SPIEGEL INTERVIEW MED AYAAN HIRSI ALI
SPIEGEL: You’re working on a sequel to “Submission.” Will you stick to your uncompromising approach?
Hirsi Ali: Yes, of course. We want to continue the debate over the Koran’s claim to absoluteness, the infallibility of the Prophet and sexual morality. In the first part, we portrayed a woman who speaks to her god, complaining that despite the fact that she has abided by his rules and subjugated herself, she is still being abused by her uncle. The second part deals with the dilemma into which the Muslim faith plunges four different men. One hates Jews, the second one is gay, the third is a bon vivant who wants to be a good Muslim but repeatedly succumbs to life’s temptations, and the fourth is a martyr. They all feel abandoned by their god and decide to stop worshipping him.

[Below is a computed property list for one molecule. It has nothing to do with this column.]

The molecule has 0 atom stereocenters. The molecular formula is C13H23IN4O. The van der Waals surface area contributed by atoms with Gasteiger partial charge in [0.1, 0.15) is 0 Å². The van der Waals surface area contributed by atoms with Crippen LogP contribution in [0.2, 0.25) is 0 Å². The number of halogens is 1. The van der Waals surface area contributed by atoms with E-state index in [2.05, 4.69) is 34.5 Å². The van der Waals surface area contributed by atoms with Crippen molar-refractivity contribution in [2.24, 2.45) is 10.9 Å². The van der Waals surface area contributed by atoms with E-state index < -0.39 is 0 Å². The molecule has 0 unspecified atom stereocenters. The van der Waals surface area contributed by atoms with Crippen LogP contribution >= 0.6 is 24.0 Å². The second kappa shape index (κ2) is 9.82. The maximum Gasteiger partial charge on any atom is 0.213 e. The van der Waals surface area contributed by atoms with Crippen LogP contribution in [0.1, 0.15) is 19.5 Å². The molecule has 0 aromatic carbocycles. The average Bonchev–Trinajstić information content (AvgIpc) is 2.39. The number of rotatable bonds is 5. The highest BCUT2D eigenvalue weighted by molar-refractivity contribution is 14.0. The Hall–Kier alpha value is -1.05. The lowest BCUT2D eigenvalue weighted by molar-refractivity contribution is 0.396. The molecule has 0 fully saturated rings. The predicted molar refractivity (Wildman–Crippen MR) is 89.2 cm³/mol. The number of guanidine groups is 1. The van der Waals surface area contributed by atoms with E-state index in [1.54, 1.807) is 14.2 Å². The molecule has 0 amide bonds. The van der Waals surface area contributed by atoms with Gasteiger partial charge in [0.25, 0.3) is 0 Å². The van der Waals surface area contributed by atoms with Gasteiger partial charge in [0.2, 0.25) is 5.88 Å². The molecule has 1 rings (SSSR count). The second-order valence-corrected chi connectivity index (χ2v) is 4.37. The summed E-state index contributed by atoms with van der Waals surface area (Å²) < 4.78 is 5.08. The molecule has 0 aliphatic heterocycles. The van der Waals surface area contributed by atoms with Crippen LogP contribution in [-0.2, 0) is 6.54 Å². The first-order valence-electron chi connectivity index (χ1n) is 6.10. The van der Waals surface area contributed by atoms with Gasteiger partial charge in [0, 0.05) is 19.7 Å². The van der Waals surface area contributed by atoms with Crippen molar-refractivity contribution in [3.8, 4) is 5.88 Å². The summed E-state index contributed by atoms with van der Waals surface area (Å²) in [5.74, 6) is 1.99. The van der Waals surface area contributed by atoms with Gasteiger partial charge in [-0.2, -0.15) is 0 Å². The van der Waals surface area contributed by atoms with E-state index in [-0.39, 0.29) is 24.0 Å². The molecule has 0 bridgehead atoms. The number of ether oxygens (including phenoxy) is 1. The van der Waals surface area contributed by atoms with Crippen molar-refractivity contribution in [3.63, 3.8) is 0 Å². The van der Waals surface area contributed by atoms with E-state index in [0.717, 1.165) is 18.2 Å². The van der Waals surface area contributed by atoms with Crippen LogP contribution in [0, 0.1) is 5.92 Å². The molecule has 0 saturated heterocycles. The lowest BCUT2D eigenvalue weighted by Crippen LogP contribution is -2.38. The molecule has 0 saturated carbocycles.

SPIEGEL: Will recent events make it more difficult to screen the film?
Hirsi Ali: The conditions couldn’t be more difficult. We’re forced to produce the film under complete anonymity. Everyone involved in the film, from actors to technicians, will be unrecognizable. But we are determined to complete the project. The director didn’t really like van Gogh, but he believes that, for the sake of free speech, shooting the sequel is critical. I’m optimistic that we’ll be able to premier the film this year.